Storms, Part I
Dennis stood at the edge of our circles, watching. He wore the same yellow green shirt and dark blue shorts he did yesterday or the day before, his face covered in patches of dirt and streaks of sweat stains.
Could you share your thoughts? Lori paused in her stories to asked the children, eying Dennis deliberately. No. He shook his head gentle and stepped just outside of our circle in silence that spoke volumes.
I waited and watched until circle time was over. How old are you? I chatted as if I didn't care about his answers at all. He fixed his eyes on me, giving short but straight answers. He was ten though he looked so much smaller.
"Did you like the stories?" I pursued with some interest. He shrugged, if only a little bit. Then he looked at me with those dark and sparkly eyes, and retold the story word by word.
"Can you read another one for me? I can't understand all the words in Spanish". I handed him a book with a pleading look. He stood up straight as he read, so slowly and clearly that even I caught every word. We chatted about school, about whether he wanted to attend regularly. He shook his head, and pointed to the direction of a nearby construction site. He was there to be with his father only.
The staff told me to leave him alone. His father worked at a nearby construction site, so he hang around but he didn't "belonged". The word stung and hit a nerve with me, as I couldn't tell what they meant by it or how it was defined. Perhaps they simply wanted to say Dennis wasn't part of the program. But I was glad to see him around, absorbing what he could. He gladly joined a game or two of soccer later. His dark skin stood out against a cloud of white uniforms, all of them quick as wind. Dennis was faster and quieter. He flashed across that white clouds of thunderous defense against him like a sudden bolt of lightening. Then they roared in unison, such music to our ears, thunders and joy. Some of looked up momentarily, half expecting chorus of real thunders to complete our happiness with relief from heat.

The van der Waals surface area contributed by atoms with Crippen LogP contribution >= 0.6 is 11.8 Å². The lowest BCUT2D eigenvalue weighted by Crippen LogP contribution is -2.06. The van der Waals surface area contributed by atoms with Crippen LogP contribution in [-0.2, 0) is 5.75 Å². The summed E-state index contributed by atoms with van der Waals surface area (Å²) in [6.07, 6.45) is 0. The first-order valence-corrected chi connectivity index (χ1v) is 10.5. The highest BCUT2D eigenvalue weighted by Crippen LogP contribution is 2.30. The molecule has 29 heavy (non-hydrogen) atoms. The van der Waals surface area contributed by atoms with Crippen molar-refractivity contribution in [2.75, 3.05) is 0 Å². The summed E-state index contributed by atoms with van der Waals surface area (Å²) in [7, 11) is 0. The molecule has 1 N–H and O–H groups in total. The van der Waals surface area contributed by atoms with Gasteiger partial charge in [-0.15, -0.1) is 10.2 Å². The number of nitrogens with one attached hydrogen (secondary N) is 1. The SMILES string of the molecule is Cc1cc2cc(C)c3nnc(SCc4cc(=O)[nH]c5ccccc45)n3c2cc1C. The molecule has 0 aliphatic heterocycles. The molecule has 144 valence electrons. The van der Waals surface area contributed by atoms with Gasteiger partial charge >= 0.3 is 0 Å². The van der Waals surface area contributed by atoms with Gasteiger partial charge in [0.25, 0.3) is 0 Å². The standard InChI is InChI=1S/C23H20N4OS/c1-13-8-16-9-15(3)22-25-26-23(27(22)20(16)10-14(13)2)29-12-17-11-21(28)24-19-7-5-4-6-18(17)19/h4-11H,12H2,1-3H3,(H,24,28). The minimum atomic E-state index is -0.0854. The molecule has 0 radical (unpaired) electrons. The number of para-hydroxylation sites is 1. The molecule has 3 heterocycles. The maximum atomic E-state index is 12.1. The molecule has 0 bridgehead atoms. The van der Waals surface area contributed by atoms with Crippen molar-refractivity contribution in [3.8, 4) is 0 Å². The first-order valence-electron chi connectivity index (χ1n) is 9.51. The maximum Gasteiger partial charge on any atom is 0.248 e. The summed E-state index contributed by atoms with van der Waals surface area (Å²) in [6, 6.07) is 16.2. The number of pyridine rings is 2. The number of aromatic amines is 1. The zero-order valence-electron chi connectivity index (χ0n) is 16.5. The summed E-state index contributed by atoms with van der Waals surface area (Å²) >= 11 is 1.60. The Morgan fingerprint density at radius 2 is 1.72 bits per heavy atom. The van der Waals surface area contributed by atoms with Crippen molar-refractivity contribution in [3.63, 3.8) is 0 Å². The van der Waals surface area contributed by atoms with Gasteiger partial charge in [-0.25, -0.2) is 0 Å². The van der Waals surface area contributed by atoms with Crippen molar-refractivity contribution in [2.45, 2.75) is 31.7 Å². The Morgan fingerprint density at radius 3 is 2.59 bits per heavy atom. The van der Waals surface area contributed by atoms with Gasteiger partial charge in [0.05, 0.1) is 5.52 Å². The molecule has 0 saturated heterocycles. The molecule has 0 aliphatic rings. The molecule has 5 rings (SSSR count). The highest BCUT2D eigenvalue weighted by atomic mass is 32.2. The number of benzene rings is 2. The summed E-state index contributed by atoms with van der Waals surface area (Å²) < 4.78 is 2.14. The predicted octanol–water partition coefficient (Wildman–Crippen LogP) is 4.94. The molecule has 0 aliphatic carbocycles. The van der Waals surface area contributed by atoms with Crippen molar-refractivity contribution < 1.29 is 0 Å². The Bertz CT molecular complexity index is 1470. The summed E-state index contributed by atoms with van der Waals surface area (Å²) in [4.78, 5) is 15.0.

Don and Lori, our mission leaders told me later that Dennis wasn't yet sponsored to come to the school. The sponsorship paid for their meals at school, uniforms, books, the staff's salary and more. "Is Ruth sponsored?" I asked immediately.
"I don't think so. Let me check... Oh, she lives with her step father and mother and four siblings... Would you like to sponsor her?"
"OK. I will check on that and let you know as soon as I can."
* * *
Ashley and I sat at the edge of the door steps, chatting about nothing while we helped Cara making "the big fish". As soon as we were done, she got up to climb into my lap.
"Is this your last day here?" she turned to me and asked, dark eyes flashing.
"When are you coming back?"
"Well, hmm, good question. At the very least, next year."
"Next year, next year this same time. I think"
"That is a long time, isn't it?"
"Um, yes. I will miss you, but I will be in school and try to learn a lot. You will be in school too won't you?"
"Um, yes, I don't know."